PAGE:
Not just faces

There I was last night watching the Rocky Horror Picture Show with one of our kids who was viewing it for the first time (and was predictably an instant fan), and I was impressed by what I thought were similarities between the “Expert” character played by the late English actor Charles Gray and the European-raised Gilbert Proesch, who is one half of the two-man art phenomenon Gilbert and George. I felt there was such a similarity that I wondered if the artist had done an acting role, and they were the same person, but at the same time I knew that one has a very asymmetric face and the other didn’t. I still felt that there is some similarity, but wasn’t sure exactly what or how. Now that I’ve been able to Google up some images of the faces of both men, it is clear that their faces in still photography look quite different, and it is also obvious that although the artist has lived in England for a long time, he retains an exotic European accent that is quite different to the English actor’s. So why do I still feel that there is some similarity? Clearly it isn’t face or accent matching. Perhaps their voices are similar in pitch or something, but I think what I’ve been doing is recognition of personas or personalities or characters. The characters portrayed by Gray and Proesch (Gilbert and George are an act, though probably close to reality) are similar in many ways. They are English gents wearing suits with gray hair of a similar style, of a similar age (in the films I’ve viewed of each), with personalities that are male, quite handsome, well-spoken, urbane, controlled and focused, culturally English, intellectual, interesting and authoritative in some way, but at the same time both operating within the shock-comedy-art genre (Gilbert and George’s interviews are often very funny and their art could be interpreted as shock-comedy-art). I think it is possible that their body language and/or voices might be quite similar, which might not be captured in still images.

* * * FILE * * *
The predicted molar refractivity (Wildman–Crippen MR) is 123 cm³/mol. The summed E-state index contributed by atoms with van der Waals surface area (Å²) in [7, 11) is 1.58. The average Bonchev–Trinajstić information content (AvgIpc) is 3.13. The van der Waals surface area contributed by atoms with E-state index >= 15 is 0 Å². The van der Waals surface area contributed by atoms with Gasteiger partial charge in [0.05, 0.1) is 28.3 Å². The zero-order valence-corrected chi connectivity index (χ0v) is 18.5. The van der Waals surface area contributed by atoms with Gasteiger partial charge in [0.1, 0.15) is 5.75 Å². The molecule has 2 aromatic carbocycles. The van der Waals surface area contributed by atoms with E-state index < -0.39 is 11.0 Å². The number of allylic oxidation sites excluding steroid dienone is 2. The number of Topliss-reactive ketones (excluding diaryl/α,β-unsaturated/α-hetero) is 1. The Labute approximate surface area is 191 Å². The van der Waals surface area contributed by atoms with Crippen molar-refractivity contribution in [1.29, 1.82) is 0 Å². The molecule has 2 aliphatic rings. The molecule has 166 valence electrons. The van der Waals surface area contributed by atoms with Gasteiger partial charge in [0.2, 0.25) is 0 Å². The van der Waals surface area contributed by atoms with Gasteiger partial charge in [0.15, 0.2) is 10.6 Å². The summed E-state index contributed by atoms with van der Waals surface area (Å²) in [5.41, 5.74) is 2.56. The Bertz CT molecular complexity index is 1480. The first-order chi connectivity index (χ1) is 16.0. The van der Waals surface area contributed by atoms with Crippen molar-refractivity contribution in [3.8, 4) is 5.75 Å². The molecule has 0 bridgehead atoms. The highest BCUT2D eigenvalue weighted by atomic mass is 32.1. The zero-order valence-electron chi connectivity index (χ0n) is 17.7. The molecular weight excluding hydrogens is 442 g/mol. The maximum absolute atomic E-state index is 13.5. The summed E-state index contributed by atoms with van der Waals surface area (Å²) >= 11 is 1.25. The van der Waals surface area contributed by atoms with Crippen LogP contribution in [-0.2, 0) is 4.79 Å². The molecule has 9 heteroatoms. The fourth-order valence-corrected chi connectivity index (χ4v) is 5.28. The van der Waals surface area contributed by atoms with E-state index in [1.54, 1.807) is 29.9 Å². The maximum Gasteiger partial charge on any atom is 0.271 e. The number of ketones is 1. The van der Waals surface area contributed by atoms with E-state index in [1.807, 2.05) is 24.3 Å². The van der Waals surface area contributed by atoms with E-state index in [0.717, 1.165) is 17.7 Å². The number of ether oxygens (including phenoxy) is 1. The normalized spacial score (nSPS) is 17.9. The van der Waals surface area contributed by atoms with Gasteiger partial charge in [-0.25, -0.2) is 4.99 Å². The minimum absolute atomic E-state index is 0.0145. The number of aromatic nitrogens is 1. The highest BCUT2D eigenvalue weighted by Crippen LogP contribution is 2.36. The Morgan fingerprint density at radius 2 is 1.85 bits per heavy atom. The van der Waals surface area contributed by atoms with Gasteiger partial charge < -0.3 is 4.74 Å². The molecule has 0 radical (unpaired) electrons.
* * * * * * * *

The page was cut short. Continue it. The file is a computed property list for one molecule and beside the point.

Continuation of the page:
What does this mean? Why does this matter? I think it shows that there’s much more to being a super-recognizer (as I apparently am according to numerous test results) than merely memorizing the shapes and contours of mental images of faces. I think the thing that gives me “the edge” in face recognition is a great memory for personality or character, which means being able to automatically encode in my brain the whole package of what makes a person; face, hair, body, culture, gender, personality, level of intellect, vocabulary, race, etc. I’m certain that this ability in memorization of the whole person is related the the fact that I’m a synaesthete with a hyper-connected brain, which may well mean that I’m better than others at memorizing a concept of one particular person consisting of a large number of traits of that person, including visual, conceptual and auditory information (face, personality, voice etc) and each of those traits things that they might have in common with any number of other people I’ve seen and memorized. As you should be able to see (in your mind’s eye), this type of memorization is like a huge and complex network of associations. I suspect that a hyper-connected brain might be good at handling this type of categorical thinking about disparate characteristics. I also think this type of personality recognition is related to the fact that I’m not only a synesthete but a personifying synaesthete. Ever since childhood I’ve automatically thought of numbers and letters as having human attributes such as ages and genders and personalities. This is called ordinal-linguistic personification, and it is a type of synaesthesia. I guess my brain has always been very keen to memorize personalities, even in things that aren’t actually people. If you want to fully understand superiority in face recognition, you will need to look at synaesthesia and personification. That is my tip to researchers and that is also MY idea.